Texas Hill Country

Picnic Area on Guadalupe River off Hwy 39 outside Hunt

From Ingram we picked up Hwy 39 to a picnic area on the Guadalupe River. The picnic area is just outside Hunt. Because of a special diet we are on we packed a lunch. The picnic area is a beautiful spot with the river, waterfalls and cypress trees that had turned to a beautiful copper brown.

Texas Hill Country

Guadalupe River off Hwy 39

Texas Hill Country

Lunch at Picnic Area

After lunch we continued down Hwy 39 to Hwy 187. We always enjoy the ride down Hwy 39. It is always scenic as it follows and criss-crosses the Guadalupe River. The fall colors were good all along the way. Hwy 187 takes us past “Lost Maples State Park”. 187 had nice views of the hill country and the changing colors of the trees. Just past “Lost Maples” we turned east onto RR 337 to Medina. RR 337 is one of the “Three Sisters” or “Twisted Sisters” (RR 335, 336 & 337) as some refer to them. At Medina we turned onto Hwy 16 again and headed north back to Kerrville and Fredericksburg. In Fredericksburg we picked up Hwy 290 east to Johnson City (named for President Johnson). At Johnson City we turned north onto Hwy 183 to Burnet. In Burnet we headed east on Hwy 29 to home.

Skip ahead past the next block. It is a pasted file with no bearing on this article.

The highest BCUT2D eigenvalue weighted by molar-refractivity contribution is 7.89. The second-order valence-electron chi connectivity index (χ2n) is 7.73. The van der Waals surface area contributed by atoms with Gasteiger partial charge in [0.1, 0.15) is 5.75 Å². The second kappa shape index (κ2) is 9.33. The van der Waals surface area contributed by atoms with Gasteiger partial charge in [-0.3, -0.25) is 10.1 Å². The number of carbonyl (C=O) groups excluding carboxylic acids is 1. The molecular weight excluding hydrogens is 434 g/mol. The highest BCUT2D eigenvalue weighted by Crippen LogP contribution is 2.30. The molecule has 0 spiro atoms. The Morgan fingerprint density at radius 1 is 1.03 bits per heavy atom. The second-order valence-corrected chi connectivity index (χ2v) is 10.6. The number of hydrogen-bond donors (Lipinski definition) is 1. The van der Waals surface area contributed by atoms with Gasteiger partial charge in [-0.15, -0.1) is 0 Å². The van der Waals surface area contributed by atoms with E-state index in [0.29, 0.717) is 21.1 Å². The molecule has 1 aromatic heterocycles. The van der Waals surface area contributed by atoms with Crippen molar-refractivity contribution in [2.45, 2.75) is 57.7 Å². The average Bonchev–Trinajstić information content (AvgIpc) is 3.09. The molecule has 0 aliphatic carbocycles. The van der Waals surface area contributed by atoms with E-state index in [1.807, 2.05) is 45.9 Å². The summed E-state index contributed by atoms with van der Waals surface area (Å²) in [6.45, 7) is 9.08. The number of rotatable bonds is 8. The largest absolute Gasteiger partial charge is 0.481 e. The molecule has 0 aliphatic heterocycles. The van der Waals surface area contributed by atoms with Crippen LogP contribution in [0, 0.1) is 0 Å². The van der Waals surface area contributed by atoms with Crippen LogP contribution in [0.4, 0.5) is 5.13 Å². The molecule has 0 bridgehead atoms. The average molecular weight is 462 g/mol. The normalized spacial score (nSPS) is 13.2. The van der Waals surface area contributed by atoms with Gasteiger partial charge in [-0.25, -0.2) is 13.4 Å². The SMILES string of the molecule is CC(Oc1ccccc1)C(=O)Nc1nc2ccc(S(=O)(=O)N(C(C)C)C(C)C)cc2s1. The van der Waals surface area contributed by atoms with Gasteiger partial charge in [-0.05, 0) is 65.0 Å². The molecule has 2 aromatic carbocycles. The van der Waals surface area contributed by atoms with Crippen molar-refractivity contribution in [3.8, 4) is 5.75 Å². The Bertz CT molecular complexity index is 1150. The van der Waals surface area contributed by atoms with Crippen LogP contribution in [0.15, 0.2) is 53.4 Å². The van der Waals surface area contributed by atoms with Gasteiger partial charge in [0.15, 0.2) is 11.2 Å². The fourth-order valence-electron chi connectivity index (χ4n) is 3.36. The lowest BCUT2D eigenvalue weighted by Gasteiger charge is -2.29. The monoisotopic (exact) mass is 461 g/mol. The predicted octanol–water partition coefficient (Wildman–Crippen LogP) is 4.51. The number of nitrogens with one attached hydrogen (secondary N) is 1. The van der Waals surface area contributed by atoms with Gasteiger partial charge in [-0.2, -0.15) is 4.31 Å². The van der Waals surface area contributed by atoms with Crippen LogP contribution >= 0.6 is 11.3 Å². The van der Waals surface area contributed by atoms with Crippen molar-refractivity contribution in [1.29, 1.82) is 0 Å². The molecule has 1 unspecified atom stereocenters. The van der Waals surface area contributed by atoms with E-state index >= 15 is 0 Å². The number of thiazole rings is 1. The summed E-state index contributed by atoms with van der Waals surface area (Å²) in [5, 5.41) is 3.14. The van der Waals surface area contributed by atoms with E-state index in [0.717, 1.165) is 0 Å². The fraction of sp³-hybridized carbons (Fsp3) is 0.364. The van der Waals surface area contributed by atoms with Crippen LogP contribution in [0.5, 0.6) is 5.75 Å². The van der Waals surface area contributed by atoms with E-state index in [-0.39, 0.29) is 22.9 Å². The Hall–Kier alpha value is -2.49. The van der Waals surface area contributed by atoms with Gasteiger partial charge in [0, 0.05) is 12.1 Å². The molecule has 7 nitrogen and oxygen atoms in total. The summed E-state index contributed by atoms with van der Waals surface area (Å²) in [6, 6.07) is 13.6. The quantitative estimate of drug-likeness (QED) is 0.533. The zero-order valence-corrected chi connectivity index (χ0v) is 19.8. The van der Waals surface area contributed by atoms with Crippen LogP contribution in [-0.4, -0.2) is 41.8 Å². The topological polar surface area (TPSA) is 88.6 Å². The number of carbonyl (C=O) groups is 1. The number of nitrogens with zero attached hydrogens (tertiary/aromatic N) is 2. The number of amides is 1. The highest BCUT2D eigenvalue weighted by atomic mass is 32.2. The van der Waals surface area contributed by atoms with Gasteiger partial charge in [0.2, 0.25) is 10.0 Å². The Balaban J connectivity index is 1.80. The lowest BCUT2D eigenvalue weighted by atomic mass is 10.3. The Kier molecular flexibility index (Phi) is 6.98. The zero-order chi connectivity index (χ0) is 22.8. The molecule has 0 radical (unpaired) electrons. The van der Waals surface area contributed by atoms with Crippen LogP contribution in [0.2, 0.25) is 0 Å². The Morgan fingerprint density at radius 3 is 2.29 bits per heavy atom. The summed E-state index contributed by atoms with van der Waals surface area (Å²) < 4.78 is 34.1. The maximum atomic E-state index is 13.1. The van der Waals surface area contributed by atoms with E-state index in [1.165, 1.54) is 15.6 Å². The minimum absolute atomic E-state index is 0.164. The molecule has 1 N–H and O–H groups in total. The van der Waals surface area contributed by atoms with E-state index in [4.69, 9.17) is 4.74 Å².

Texas Hill Country

Hwy 39 Outside Hunt

Texas Hill Country

Guadalupe River

It was a good ride except it was a bit cool. We should have worn an extra layer to help with the cold. Normally we carry extra clothing just for such things, but I misjudged the weather. I won’t do that again.

We hope to see you down the road somewhere. Ride safe…

If you like this post you may like “Hill Country Fall Foliage Ride November 2010”

Motorcycle Travel Information For The Big Bend Area of Texas

Big Bend, motorcycle, ride

Yucca at Chisos Basin with Mt. Casa Grande in background

This information about the Big Bend area of Texas was put together for motorcycle riders but much of it is applicable for people driving. I have collected lots of information on the Big Bend area for our travels. This is my attempt to organize it for others who are traveling there. I haven’t commented on everything but have included links to give you more information. So look for the links.

When you mention Big Bend people naturally think of Big Bend National Park but the Big Bend area is much more than just the park.

The Big Bend area is a geographic region in the western part of the state of Texas in the United States bordering Mexico. It is sometimes loosely defined as the part of Texas south of U.S. Highway 90 and west of the Pecos River. The area is arid, rugged, sparsely populated and has the Chisos and the Davis Mountain ranges. The area has more than one million acres of public lands which include Big Bend National Park and Big Bend Ranch State Park. The towns in the area are Alpine, Presidio, Marfa, Sanderson, Fort Davis, Presidio, Study Butte, Lajitas, Van Horn, Kent and Marathon.